Safety expert points to ‘carnage’ on Welsh farms due to lack of safety awareness


Solutions to the ongoing farm safety dilemma were discussed at a webinar organised by Farmers’ Union of Wales Insurance Services Ltd. (FUWIS) as part of the virtual Royal Welsh Show.

Keynote speakers on the day included Tony Succamore, Sales and Operations Director of FUW Insurance Services Ltd and Georgina Davies, Business Development Manager (Midlands) at British Engineering Services; Health and Safety Executive representative Christopher Maher and Farm safety expert and instructor Brian Rees.

Chairing the webinar was Farmers’ Union of Wales Deputy President and FUW Insurance Services Ltd. board member Ian Rickman.

Mr Rickman said: “It saddens me to know that despite efforts to highlight the dangers on farms time and time again, we have still not seen a decrease in these figures. Together with our partners in the Wales Farm Safety Partnership, we are working on raising awareness and reducing the risk of harm faced by those in our industry.”

Outlining the latest statistics, Health and Safety Executive representative Christopher Maher told the audience that a total 41 fatalities were recorded in 2020/2021- an increase from the 21 the year before.

“Agriculture by metric is one of the most, if not the most, dangerous industry within the UK. In 2020/2021 the agricultural fatal injury rate in the UK was 20 times higher than the all industry rate,” Mr Maher said.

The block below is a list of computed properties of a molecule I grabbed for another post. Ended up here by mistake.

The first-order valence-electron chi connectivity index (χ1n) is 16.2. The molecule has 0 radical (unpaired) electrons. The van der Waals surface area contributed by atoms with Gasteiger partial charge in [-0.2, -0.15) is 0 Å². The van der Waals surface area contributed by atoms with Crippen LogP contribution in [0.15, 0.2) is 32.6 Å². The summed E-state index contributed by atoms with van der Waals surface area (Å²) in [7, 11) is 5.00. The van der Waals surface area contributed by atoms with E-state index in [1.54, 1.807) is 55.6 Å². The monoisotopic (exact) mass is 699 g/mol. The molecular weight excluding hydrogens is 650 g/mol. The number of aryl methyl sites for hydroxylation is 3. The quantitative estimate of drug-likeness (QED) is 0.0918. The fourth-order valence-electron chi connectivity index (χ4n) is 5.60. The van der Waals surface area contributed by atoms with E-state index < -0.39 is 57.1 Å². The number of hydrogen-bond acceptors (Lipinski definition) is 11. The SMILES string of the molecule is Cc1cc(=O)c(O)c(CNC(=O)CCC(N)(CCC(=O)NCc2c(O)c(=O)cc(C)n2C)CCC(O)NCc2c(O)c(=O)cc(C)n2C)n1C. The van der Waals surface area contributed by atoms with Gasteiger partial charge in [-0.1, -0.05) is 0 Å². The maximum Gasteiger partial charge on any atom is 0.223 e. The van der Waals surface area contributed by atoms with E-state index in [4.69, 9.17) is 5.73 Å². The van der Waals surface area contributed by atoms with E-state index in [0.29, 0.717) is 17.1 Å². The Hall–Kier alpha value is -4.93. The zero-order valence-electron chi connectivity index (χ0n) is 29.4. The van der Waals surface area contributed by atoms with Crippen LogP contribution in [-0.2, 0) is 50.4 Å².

“Those are pretty sobering statistics. What we need to focus on is how we can improve those statistics and there are some things farmers can do. Sadly most of the deaths in this report could have been avoided using simple, low cost or cost free measures. Tiredness and fatigue could be a factor and farmers should assess risks and plan accordingly.”

Georgina Davies, from the British Engineering Services, was clear that farm safety is still very much an education piece but that farmers need to be aware of rules and regulations.

“We take risk very seriously and therefore testing and reporting on agricultural machinery, in order to keep the UK farming industry safe is our purpose. Our knowledge of plant and equipment is second to none and we’re experts in all relevant legislation, so that our customers don’t have to be.”

Well-known farm safety expert and instructor Brian Rees, from Abbeycwmhir, near Llandrindod Wells, told the audience that the industry needs to be convinced that there is an issue.

“70 to 80 per cent of farmers don’t think we have a problem. As long as it doesn’t happen to them, we’ll just carry on. But look at the figures – it’s carnage,” Mr Rees said.

Some things, he said, can be addressed by looking at machinery itself and a lot more can be done through inspections on farms. “The industry has done quite a lot in the last 20 years, no farmer can plead ignorance when an inspector goes to visit them and starts issuing improvement notices.

The SHAD events have now run for just under 20 years, which started in 1990. If you attend those events, you would not need on farm inspections. That worked well and we had the right people turning up. Training should become standard for our industry,” said Mr Rees.


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